PA Mobile Home Park Residents Are Running Out Of Time

Rents are going up everywhere, that is just a fact of life, but for mobile homeowners, this iassue extends past rising rents. Affordable housing is diminishing each day. Are mobile home parks the next to go?

Low-income mobile home residents, such as seniors, the disabled, or those on fixed incomes, are “sitting on a timebomb,” as Jon Zang puts it, but how and when will it explode? According to PA Capitol Star, a non-profit, non-partisan state online newspaper, current residents of these mobile home parks may have their livelihoods at risk. Many factors come into play, with the red-hot housing market, the pandemic, inflation, and corporate investment all threatening these peoples’ homes across the Commonwealth.

A Ticking Time Bomb

Jon Zang resides in his mobile home community in West Goshen Township, Pennsylvania, where he walks his dog every day through the quiet neighborhood. According to PA Capitol Star, Zang is uncertain about how many more walks he and his bulldog, Ladybug will have left throughout his home of 21 years.

We’re literally sitting on a time bomb that we’re sure is going to go off at some point, but we don’t know when,” said Zang.

Walkart Inc., an investment company, purchased the park Zang calls home, according to PA Capitol Star. Residents accuse the company of allegedly trying to change county zoning laws, which would force the community to close down its park of 65 years and 60 homes. Walkart Inc. was reached out to by PA Capitol Star for comment, but they did not reply. According to Zang and a Daily Local News report, Walkart Inc. is allegedly planning to build luxury apartments in the mobile homes place instead.

They just want this property to expand their stranglehold on the rental communities of West Chester,” said Zang.

Zang pays only $550 a month for his lot and when compared to the average rent in the area of $1,700 monthly for a one-bedroom apartment, the mobile home park is the only thing remotely affordable.

Mobile home parks serve as the last bastion for affordable housing for millions of low-income residents, according to PA Capitol Star. This affects seniors, those on fixed incomes, minorities, and anyone who is considered low-income. The average cost of a pre-fab house in 2019 was about $82,000, according to a report by the Manufactured Housing Institute, a trade organization, and representative of the industry.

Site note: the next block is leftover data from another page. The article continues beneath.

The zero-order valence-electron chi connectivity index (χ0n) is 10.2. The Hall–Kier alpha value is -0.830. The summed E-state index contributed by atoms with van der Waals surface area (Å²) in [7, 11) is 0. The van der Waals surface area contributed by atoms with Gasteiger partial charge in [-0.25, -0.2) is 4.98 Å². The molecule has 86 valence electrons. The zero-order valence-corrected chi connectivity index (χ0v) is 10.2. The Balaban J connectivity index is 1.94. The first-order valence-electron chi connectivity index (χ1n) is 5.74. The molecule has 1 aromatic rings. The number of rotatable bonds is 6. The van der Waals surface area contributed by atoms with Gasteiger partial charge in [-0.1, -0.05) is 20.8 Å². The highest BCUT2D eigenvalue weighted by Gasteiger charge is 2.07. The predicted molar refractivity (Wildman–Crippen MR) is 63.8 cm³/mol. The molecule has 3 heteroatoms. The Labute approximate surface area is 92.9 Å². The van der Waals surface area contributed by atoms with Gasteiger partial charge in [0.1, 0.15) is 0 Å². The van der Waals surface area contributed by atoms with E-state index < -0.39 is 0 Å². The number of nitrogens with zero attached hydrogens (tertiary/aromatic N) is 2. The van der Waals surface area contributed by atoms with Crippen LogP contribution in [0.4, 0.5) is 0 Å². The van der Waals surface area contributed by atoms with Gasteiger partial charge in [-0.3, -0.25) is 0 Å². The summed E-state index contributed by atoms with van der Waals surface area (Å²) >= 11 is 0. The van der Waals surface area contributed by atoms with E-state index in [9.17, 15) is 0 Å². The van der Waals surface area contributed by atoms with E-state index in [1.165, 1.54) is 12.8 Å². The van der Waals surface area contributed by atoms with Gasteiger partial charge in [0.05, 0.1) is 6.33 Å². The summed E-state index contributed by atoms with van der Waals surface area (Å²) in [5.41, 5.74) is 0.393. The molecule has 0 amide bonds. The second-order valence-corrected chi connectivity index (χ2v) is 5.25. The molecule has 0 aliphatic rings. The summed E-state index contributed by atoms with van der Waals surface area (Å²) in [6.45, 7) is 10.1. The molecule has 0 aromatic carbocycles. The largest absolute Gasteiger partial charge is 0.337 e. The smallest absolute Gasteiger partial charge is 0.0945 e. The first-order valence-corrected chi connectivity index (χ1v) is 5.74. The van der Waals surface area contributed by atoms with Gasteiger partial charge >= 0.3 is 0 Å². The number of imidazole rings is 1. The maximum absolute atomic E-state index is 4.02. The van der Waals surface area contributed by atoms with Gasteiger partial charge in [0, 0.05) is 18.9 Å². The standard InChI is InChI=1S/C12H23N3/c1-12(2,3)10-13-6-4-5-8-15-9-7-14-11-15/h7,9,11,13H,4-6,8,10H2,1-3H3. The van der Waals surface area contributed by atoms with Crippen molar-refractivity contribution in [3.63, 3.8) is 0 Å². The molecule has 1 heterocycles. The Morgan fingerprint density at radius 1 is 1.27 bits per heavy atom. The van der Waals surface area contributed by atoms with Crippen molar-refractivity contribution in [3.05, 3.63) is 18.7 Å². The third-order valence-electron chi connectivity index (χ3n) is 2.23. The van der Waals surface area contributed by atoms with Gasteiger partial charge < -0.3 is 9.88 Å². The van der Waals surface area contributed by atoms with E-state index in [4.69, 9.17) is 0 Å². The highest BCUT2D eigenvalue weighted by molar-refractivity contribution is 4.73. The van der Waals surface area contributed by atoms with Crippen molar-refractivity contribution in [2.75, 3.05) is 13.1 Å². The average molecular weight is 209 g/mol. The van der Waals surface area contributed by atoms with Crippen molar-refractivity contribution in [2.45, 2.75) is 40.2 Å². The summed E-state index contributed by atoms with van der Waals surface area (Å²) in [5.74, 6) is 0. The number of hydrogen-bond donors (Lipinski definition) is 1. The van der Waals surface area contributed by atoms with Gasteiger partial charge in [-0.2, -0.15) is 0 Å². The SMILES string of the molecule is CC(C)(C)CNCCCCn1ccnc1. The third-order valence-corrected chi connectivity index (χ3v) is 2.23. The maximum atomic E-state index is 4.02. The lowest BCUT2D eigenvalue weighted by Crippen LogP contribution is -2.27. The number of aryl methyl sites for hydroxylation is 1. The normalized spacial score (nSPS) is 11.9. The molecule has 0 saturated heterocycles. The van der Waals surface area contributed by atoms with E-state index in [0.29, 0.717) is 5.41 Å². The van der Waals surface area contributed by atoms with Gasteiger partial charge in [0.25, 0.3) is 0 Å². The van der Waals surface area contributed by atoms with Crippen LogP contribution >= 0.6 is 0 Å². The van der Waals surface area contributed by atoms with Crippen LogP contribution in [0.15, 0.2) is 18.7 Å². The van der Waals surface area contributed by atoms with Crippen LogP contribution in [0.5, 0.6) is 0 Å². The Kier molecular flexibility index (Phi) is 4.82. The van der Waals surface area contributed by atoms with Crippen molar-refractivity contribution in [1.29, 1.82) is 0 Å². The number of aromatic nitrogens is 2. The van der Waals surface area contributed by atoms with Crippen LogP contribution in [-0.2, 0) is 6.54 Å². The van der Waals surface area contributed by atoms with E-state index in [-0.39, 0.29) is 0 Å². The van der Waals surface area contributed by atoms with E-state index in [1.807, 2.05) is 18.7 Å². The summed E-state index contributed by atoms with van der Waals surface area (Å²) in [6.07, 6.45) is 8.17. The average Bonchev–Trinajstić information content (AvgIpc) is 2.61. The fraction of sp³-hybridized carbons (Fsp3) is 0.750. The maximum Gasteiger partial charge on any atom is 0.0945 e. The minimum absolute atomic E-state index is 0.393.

The housing market is in a bubble, which has caused an increase in demand for land for other projects to take mobile home parks’ place. Numerous park owners have proposed major rent increases or changes in leases. Residents of these parks are barely protected by a small string of state laws. However, with the problem this severe, U.S. Congress might be expected to rise to the occasion to prevent another catastrophe, homelessness. Mobile home parks are purchased by private equity firms that use low-interest federally subsidized loans, but the federal government has made little effort.

The invisibility of mobile home parks is a huge problem,” said Andrew Rumbach, an associate professor with the Department of Urban Planning at Texas A&M University.

It’s difficult to understand the scope of people living in these communities, as there is no federal database. But it is estimated that there are 2.7 million mobile homes across 45,600 mobile home parks in 49 states,” said Paul Bradley, the president of ROC USA, a nonprofit based in New Hampshire that helps residents purchase their mobile homes in the communities.

Since the pandemic, evictions of people from their homes have been on-mass. However, traditional means of living such as renting homes or apartments are a bit of a red herring. For this problem, the most frequent offenders of evicting people on a county-by-county basis were mobile home park owners. Mobile home parks were the top 10 filers of evictions in Florida’s Alachua, Duval and Pinellas counties, according to data collected by Eviction Lab.

For example, the owner of a mobile home community was the top filer of eviction cases in Cincinnati, in Hamilton County, Ohio, with almost 200 eviction files through November 2021,” said Jacob Haas, a research specialist at Eviction Lab, a project by Princeton University that collects and publishes the first-ever dataset of evictions in the U.S.

It’s not uncommon at all for manufactured home communities to show up among the locations that have the most (eviction) filings during the pandemic,” Haas said.

Affordable housing in PA is on the decline, and mobile home parks that provide affordability for many people might become a thing of the past.